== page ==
The mana of Standard has allowed for a multiplicity of hybridized decks to exist at the same time. There are like 15 different versions of Jeskai alone! There is so much opportunity for innovation that change happens quickly and it can be difficult to keep up with it all. My strategy for enduring hybrid mania has been to ride it out with a deck that is great and doesn’t require constant tune-ups to stay competitive.

4-Color Rally

By Brian DeMars

Two things I find appealing about 4-Color Rally:

• It’s objectively one of the most powerful, linear decks.
• It’s a set product. The list doesn’t change much.

In addition to being a great deck it is also fun and challenging to play. Don’t be hesitant to embrace challenging decks. Decks do not have easy or hard skill levels—every deck is difficult to play well.

The Beatdown Plan

Rally is an aggro deck with an over the top combo finish: think Aristocrats meets Elves.

This Christmas you’ll be visited by three spirits. Actually, more like thirty spirits.

Half the time the deck wins by combo’ing and the other half of the time it wins with aggression.

The deck plays 28 creatures, 4 Collected Company, and 4 Rally. All of the creatures have combo synergy, but the 4 Rallys are the only “combo cards.” So, unlike most traditional combo decks, Rally can win without going off because it’s full of creatures that can attack.

The beatdown plan also helps facilitate your combo because it forces opponents to interact. They cannot sit back and focus on defending against a combo when they are under attack.

Mana Base and Fetching

Properly utilizing the mana is an important part of playing this deck. We play four colors, need to cast three different colored 2-drops, and play aggressively on curve.

My mana base is only slightly different from conventional Rally decks. I cut the second Sunken Hollow for the fourth Evolving Wilds. A third black-producing land doesn’t provide much upside since you never need three in play at the same time. Getting basics into play early is important as is putting cards in the graveyard for Jace and delve.

The key to fetching is that you need to ensure that two of your first three lands are basics. This allows you to play a 2- and a 3-drop. By the time you’ve played five lands two should produce white so you can cast Rally.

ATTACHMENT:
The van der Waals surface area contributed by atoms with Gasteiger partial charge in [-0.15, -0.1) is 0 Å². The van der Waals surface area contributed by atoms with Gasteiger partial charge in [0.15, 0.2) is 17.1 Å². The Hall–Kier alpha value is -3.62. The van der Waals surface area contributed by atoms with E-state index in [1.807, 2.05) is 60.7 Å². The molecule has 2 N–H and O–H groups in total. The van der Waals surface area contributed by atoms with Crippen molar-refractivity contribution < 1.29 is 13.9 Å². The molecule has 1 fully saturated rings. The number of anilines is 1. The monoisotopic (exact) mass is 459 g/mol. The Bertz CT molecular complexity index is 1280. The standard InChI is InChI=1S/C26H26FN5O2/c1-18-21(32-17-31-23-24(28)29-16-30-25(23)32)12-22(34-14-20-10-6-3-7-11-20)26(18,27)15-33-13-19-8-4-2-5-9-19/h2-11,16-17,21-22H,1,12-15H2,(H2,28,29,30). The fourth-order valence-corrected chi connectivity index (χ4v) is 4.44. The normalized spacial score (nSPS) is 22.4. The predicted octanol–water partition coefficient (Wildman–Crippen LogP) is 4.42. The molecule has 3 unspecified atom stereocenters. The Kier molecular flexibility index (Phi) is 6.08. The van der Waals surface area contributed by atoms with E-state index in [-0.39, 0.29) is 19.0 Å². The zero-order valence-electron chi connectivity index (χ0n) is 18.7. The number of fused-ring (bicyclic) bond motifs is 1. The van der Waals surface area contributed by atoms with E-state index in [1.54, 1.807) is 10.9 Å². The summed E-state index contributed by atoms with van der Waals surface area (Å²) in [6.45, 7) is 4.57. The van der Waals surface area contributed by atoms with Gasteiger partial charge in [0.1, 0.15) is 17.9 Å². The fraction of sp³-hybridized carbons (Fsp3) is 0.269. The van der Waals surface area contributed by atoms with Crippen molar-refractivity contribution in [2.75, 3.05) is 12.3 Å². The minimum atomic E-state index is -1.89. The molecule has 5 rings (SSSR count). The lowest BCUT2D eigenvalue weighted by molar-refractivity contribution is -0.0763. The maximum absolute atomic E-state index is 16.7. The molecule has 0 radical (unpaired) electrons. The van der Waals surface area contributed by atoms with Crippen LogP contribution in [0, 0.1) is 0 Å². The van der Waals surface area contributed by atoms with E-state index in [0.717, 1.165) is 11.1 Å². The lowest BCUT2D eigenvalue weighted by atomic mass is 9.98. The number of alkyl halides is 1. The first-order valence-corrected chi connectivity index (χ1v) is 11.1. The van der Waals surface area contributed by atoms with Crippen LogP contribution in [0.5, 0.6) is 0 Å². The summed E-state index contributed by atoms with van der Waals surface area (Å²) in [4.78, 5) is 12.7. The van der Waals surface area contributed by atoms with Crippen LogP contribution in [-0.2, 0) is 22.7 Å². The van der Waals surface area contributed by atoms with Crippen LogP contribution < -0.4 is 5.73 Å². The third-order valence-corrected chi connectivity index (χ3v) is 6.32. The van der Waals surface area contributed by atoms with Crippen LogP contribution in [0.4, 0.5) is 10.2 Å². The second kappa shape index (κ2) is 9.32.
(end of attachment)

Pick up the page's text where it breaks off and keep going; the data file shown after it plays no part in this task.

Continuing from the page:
Gain and Drain

One from you. And, one for me.

Bleeding an opponent out with Cutthroat is a key component of the deck.

There are situations where the opponent must be the aggressor, and Cutthroat allows you to make profitable chump-blocks. You may end up down material, but you’ve bought extra time by gaining life.

Against decks that can’t interact with the combo you want to use your life total as a resource so that you can maximize “going off.” The incidental life gain from Zulaport can give you an extra turn.

In concert with Husk the Cutthroat also provides the ability to win at instant speed outside of combat.

Rally is an instant and can be cast at various times for tactical advantage. After their attackers have been declared but before blockers is a good time because it will allow you to ambush your opponent and trade your temporary troops for their permanent ones.

Card Advantage

In some matchups racing is as important as raw card advantage.

He’s Spexy and he knows it.

Did you know a Haruspex is a religious official who interprets omens by inspecting the entrails of sacrificed animals? Well, that is awfully specific (emphasis on awful). Also, if you haven’t checked out the Ugin’s Fate version—it’s pretty epic.

People don’t realize Haruspex has morph and that it’s often correct to play the card face down to ward off Abzan Charm or Ultimate Price. Against an inexperienced opponent you can bluff Den Protector.

Haruspex is at the heart of many of many mini-combos in the deck and is great insurance against board sweepers.

If multiple triggers go onto the stack simultaneously you choose the order they resolve. So, if one of your creatures were tragically eaten by a Nantuko Husk while you control a Haruspex and a Sifter, you can choose to resolve the scry first and the draw second.

The ideal turn-4 play from this deck is face-up Haruspex and an exploited Faithful. “Build your own cantripping Unsummon” is as insane as it sounds, plus it progresses your agenda on all axes by progressing the board, drawing more cards, and juicing up the graveyard for Rally.